ResearchPad - General Psychology https://www.researchpad.co Default RSS Feed en-us © 2020 Newgen KnowledgeWorks <![CDATA[One grammar or two? Sign Languages and the Nature of Human Language]]> https://www.researchpad.co/product?articleinfo=5ba6aed440307c29fb0f9a6b

Linguistic research has identified abstract properties that seem to be shared by all languages—such properties may be considered defining characteristics. In recent decades, the recognition that human language is found not only in the spoken modality but also in the form of sign languages has led to a reconsideration of some of these potential linguistic universals. In large part, the linguistic analysis of sign languages has led to the conclusion that universal characteristics of language can be stated at an abstract enough level to include languages in both spoken and signed modalities. For example, languages in both modalities display hierarchical structure at sub-lexical and phrasal level, and recursive rule application. However, this does not mean that modality-based differences between signed and spoken languages are trivial. In this article, we consider several candidate domains for modality effects, in light of the overarching question: are signed and spoken languages subject to the same abstract grammatical constraints, or is a substantially different conception of grammar needed for the sign language case? We look at differences between language types based on the use of space, iconicity, and the possibility for simultaneity in linguistic expression. The inclusion of sign languages does support some broadening of the conception of human language—in ways that are applicable for spoken languages as well. Still, the overall conclusion is that one grammar applies for human language, no matter the modality of expression.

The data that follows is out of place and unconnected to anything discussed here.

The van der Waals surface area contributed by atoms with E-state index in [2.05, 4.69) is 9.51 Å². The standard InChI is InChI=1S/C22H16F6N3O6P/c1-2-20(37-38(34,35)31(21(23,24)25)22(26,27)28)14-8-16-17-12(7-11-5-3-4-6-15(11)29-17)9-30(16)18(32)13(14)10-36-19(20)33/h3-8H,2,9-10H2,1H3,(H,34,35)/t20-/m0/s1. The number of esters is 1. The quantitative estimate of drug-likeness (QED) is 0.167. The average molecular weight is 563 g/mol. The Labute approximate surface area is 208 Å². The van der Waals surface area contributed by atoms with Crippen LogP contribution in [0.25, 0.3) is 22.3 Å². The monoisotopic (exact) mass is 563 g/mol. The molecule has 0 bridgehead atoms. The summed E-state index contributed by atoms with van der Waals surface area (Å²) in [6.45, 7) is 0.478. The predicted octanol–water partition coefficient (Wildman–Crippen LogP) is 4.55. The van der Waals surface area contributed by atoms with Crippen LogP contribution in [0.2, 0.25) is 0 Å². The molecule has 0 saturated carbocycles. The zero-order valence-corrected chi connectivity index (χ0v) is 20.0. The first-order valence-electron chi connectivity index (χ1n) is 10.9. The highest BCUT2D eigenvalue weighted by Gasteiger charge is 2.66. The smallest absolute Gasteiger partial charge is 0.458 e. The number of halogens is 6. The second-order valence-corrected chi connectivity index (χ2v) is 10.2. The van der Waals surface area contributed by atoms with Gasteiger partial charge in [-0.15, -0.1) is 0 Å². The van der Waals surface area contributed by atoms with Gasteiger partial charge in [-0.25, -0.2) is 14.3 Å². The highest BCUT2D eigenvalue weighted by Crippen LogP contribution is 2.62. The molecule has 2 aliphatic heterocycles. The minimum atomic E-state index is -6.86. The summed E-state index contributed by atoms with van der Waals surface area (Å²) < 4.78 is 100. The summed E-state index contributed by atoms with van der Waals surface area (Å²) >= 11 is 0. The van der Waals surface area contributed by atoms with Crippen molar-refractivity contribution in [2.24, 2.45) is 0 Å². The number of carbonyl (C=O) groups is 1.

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<![CDATA[Policy Forum: Studying Eyewitness Investigations in the Field]]> https://www.researchpad.co/product?articleinfo=5b7d6a8b463d7e3491c3d69c

This article considers methodological issues arising from recent efforts to provide field tests of eyewitness identification procedures. We focus in particular on a field study (Mecklenburg 2006) that examined the “double blind, sequential” technique, and consider the implications of an acknowledged methodological confound in the study. We explain why the confound has severe consequences for assessing the real-world implications of this study.

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<![CDATA[Repression: Finding Our Way in the Maze of Concepts]]> https://www.researchpad.co/product?articleinfo=5b7d20f1463d7e43f53c9b1c